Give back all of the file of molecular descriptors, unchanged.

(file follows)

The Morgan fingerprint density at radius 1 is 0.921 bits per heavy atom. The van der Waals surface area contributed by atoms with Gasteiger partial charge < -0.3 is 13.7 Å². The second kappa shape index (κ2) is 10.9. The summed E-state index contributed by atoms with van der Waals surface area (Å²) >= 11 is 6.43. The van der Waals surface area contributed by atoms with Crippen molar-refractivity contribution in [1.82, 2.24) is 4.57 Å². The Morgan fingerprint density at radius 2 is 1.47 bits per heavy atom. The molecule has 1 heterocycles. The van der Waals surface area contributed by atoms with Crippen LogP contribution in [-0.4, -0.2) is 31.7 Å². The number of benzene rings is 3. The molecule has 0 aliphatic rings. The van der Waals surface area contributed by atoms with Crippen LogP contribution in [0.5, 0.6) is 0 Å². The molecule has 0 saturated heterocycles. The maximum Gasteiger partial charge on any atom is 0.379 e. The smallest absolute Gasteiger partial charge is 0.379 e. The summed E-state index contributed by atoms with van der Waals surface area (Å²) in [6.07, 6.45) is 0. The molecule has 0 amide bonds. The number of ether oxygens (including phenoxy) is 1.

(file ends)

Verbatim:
The Morgan fingerprint density at radius 1 is 0.921 bits per heavy atom. The van der Waals surface area contributed by atoms with Gasteiger partial charge < -0.3 is 13.7 Å². The second kappa shape index (κ2) is 10.9. The summed E-state index contributed by atoms with van der Waals surface area (Å²) >= 11 is 6.43. The van der Waals surface area contributed by atoms with Crippen molar-refractivity contribution in [1.82, 2.24) is 4.57 Å². The Morgan fingerprint density at radius 2 is 1.47 bits per heavy atom. The molecule has 1 heterocycles. The van der Waals surface area contributed by atoms with Crippen LogP contribution in [-0.4, -0.2) is 31.7 Å². The number of benzene rings is 3. The molecule has 0 aliphatic rings. The van der Waals surface area contributed by atoms with Crippen LogP contribution in [0.5, 0.6) is 0 Å². The molecule has 0 saturated heterocycles. The maximum Gasteiger partial charge on any atom is 0.379 e. The smallest absolute Gasteiger partial charge is 0.379 e. The summed E-state index contributed by atoms with van der Waals surface area (Å²) in [6.07, 6.45) is 0. The molecule has 0 amide bonds. The number of ether oxygens (including phenoxy) is 1.